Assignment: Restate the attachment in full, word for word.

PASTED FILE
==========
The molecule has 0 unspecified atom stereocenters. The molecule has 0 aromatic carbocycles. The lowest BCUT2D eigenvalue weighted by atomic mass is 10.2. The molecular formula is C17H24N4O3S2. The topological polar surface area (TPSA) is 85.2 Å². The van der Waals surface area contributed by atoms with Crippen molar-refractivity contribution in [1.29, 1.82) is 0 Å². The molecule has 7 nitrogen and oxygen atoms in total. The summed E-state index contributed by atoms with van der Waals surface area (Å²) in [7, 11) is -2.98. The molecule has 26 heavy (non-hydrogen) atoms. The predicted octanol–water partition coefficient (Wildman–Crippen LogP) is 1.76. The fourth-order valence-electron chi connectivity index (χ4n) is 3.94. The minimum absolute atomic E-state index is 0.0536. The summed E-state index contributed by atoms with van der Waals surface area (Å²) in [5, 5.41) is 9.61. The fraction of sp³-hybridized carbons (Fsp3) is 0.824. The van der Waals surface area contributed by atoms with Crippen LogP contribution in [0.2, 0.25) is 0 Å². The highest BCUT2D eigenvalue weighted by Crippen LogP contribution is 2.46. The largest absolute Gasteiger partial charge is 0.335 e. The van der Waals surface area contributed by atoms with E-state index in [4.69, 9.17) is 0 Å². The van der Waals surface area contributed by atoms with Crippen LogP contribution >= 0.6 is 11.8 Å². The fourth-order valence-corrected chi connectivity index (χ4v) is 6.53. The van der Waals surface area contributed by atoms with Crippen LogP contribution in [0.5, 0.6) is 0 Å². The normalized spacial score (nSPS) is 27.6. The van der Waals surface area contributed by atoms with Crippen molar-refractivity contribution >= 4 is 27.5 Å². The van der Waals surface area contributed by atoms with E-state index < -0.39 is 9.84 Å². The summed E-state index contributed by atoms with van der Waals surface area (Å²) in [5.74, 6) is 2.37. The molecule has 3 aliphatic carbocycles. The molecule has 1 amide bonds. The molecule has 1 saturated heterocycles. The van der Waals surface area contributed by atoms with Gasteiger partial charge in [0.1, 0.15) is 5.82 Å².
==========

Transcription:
The molecule has 0 unspecified atom stereocenters. The molecule has 0 aromatic carbocycles. The lowest BCUT2D eigenvalue weighted by atomic mass is 10.2. The molecular formula is C17H24N4O3S2. The topological polar surface area (TPSA) is 85.2 Å². The van der Waals surface area contributed by atoms with Crippen molar-refractivity contribution in [1.29, 1.82) is 0 Å². The molecule has 7 nitrogen and oxygen atoms in total. The summed E-state index contributed by atoms with van der Waals surface area (Å²) in [7, 11) is -2.98. The molecule has 26 heavy (non-hydrogen) atoms. The predicted octanol–water partition coefficient (Wildman–Crippen LogP) is 1.76. The fourth-order valence-electron chi connectivity index (χ4n) is 3.94. The minimum absolute atomic E-state index is 0.0536. The summed E-state index contributed by atoms with van der Waals surface area (Å²) in [5, 5.41) is 9.61. The fraction of sp³-hybridized carbons (Fsp3) is 0.824. The van der Waals surface area contributed by atoms with Crippen LogP contribution in [0.2, 0.25) is 0 Å². The highest BCUT2D eigenvalue weighted by Crippen LogP contribution is 2.46. The largest absolute Gasteiger partial charge is 0.335 e. The van der Waals surface area contributed by atoms with E-state index in [4.69, 9.17) is 0 Å². The van der Waals surface area contributed by atoms with Crippen LogP contribution >= 0.6 is 11.8 Å². The fourth-order valence-corrected chi connectivity index (χ4v) is 6.53. The van der Waals surface area contributed by atoms with Crippen LogP contribution in [0.5, 0.6) is 0 Å². The normalized spacial score (nSPS) is 27.6. The van der Waals surface area contributed by atoms with Crippen molar-refractivity contribution >= 4 is 27.5 Å². The van der Waals surface area contributed by atoms with E-state index < -0.39 is 9.84 Å². The summed E-state index contributed by atoms with van der Waals surface area (Å²) in [5.74, 6) is 2.37. The molecule has 3 aliphatic carbocycles. The molecule has 1 amide bonds. The molecule has 1 saturated heterocycles. The van der Waals surface area contributed by atoms with Gasteiger partial charge in [0.1, 0.15) is 5.82 Å².